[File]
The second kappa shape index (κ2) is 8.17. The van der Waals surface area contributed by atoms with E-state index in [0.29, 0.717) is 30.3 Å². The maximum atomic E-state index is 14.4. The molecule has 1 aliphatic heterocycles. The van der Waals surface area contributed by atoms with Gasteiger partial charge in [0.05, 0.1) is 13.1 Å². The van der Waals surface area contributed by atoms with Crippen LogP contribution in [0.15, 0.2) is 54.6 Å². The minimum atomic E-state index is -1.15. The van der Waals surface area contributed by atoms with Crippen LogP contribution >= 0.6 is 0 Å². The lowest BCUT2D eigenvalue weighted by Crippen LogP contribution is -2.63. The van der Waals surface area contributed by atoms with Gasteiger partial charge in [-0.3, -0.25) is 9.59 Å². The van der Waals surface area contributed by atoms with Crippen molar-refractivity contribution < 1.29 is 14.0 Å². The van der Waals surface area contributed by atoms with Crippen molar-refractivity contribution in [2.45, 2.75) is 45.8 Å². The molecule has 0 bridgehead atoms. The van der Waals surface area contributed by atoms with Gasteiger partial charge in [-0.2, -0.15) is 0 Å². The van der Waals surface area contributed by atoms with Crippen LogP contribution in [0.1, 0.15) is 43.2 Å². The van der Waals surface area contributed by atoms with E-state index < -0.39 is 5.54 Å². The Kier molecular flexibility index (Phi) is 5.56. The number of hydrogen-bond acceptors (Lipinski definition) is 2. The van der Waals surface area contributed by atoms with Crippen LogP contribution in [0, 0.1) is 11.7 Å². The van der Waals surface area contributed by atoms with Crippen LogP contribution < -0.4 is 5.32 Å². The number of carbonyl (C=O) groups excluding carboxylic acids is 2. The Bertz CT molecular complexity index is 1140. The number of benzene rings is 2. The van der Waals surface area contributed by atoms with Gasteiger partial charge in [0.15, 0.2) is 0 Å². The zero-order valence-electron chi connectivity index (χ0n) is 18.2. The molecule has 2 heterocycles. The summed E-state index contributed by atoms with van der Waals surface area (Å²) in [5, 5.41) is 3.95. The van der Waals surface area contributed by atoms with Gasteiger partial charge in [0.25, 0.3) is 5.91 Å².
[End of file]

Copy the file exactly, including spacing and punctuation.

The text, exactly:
The second kappa shape index (κ2) is 8.17. The van der Waals surface area contributed by atoms with E-state index in [0.29, 0.717) is 30.3 Å². The maximum atomic E-state index is 14.4. The molecule has 1 aliphatic heterocycles. The van der Waals surface area contributed by atoms with Gasteiger partial charge in [0.05, 0.1) is 13.1 Å². The van der Waals surface area contributed by atoms with Crippen LogP contribution in [0.15, 0.2) is 54.6 Å². The minimum atomic E-state index is -1.15. The van der Waals surface area contributed by atoms with Crippen LogP contribution >= 0.6 is 0 Å². The lowest BCUT2D eigenvalue weighted by Crippen LogP contribution is -2.63. The van der Waals surface area contributed by atoms with Gasteiger partial charge in [-0.3, -0.25) is 9.59 Å². The van der Waals surface area contributed by atoms with Crippen molar-refractivity contribution < 1.29 is 14.0 Å². The van der Waals surface area contributed by atoms with Crippen molar-refractivity contribution in [2.45, 2.75) is 45.8 Å². The molecule has 0 bridgehead atoms. The van der Waals surface area contributed by atoms with Gasteiger partial charge in [-0.2, -0.15) is 0 Å². The van der Waals surface area contributed by atoms with Crippen LogP contribution in [0.1, 0.15) is 43.2 Å². The van der Waals surface area contributed by atoms with E-state index < -0.39 is 5.54 Å². The Kier molecular flexibility index (Phi) is 5.56. The number of hydrogen-bond acceptors (Lipinski definition) is 2. The van der Waals surface area contributed by atoms with Crippen LogP contribution in [0, 0.1) is 11.7 Å². The van der Waals surface area contributed by atoms with Crippen LogP contribution < -0.4 is 5.32 Å². The number of carbonyl (C=O) groups excluding carboxylic acids is 2. The Bertz CT molecular complexity index is 1140. The number of benzene rings is 2. The van der Waals surface area contributed by atoms with Gasteiger partial charge in [0.15, 0.2) is 0 Å². The zero-order valence-electron chi connectivity index (χ0n) is 18.2. The molecule has 2 heterocycles. The summed E-state index contributed by atoms with van der Waals surface area (Å²) in [5, 5.41) is 3.95. The van der Waals surface area contributed by atoms with Gasteiger partial charge in [0.25, 0.3) is 5.91 Å².